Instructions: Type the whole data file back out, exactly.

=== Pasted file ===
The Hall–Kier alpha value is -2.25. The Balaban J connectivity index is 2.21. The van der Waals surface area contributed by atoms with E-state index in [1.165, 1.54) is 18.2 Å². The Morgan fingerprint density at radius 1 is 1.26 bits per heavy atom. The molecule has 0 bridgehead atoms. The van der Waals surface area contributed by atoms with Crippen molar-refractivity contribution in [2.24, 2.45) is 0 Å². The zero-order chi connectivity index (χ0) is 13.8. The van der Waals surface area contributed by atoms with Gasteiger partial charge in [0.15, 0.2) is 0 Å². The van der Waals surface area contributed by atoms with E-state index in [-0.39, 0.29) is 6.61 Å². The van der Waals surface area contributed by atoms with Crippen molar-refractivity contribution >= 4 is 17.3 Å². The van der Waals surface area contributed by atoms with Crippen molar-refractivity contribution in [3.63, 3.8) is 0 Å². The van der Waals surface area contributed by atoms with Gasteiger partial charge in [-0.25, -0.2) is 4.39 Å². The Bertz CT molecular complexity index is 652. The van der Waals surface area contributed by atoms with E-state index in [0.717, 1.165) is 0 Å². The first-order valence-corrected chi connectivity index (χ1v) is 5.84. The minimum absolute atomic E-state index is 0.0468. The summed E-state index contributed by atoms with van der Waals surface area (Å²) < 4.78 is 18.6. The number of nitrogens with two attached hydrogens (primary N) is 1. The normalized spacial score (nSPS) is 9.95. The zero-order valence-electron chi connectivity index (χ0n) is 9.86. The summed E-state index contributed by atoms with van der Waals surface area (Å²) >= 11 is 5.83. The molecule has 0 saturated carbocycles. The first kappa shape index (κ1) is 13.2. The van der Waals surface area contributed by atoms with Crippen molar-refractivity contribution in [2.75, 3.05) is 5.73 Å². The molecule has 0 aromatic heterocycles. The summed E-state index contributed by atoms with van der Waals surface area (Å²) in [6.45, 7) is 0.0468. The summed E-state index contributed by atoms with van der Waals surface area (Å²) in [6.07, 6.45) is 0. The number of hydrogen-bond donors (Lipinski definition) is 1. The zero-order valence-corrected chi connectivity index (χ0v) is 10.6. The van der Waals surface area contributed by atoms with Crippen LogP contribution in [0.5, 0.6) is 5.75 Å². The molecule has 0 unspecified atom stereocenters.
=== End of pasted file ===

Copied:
The Hall–Kier alpha value is -2.25. The Balaban J connectivity index is 2.21. The van der Waals surface area contributed by atoms with E-state index in [1.165, 1.54) is 18.2 Å². The Morgan fingerprint density at radius 1 is 1.26 bits per heavy atom. The molecule has 0 bridgehead atoms. The van der Waals surface area contributed by atoms with Crippen molar-refractivity contribution in [2.24, 2.45) is 0 Å². The zero-order chi connectivity index (χ0) is 13.8. The van der Waals surface area contributed by atoms with Gasteiger partial charge in [0.15, 0.2) is 0 Å². The van der Waals surface area contributed by atoms with E-state index in [-0.39, 0.29) is 6.61 Å². The van der Waals surface area contributed by atoms with Crippen molar-refractivity contribution >= 4 is 17.3 Å². The van der Waals surface area contributed by atoms with Crippen molar-refractivity contribution in [3.63, 3.8) is 0 Å². The van der Waals surface area contributed by atoms with Gasteiger partial charge in [-0.25, -0.2) is 4.39 Å². The Bertz CT molecular complexity index is 652. The van der Waals surface area contributed by atoms with E-state index in [0.717, 1.165) is 0 Å². The first-order valence-corrected chi connectivity index (χ1v) is 5.84. The minimum absolute atomic E-state index is 0.0468. The summed E-state index contributed by atoms with van der Waals surface area (Å²) < 4.78 is 18.6. The number of nitrogens with two attached hydrogens (primary N) is 1. The normalized spacial score (nSPS) is 9.95. The zero-order valence-electron chi connectivity index (χ0n) is 9.86. The summed E-state index contributed by atoms with van der Waals surface area (Å²) >= 11 is 5.83. The molecule has 0 saturated carbocycles. The first kappa shape index (κ1) is 13.2. The van der Waals surface area contributed by atoms with Crippen molar-refractivity contribution in [2.75, 3.05) is 5.73 Å². The molecule has 0 aromatic heterocycles. The summed E-state index contributed by atoms with van der Waals surface area (Å²) in [6.45, 7) is 0.0468. The summed E-state index contributed by atoms with van der Waals surface area (Å²) in [6.07, 6.45) is 0. The number of hydrogen-bond donors (Lipinski definition) is 1. The zero-order valence-corrected chi connectivity index (χ0v) is 10.6. The van der Waals surface area contributed by atoms with Crippen LogP contribution in [0.5, 0.6) is 5.75 Å². The molecule has 0 unspecified atom stereocenters.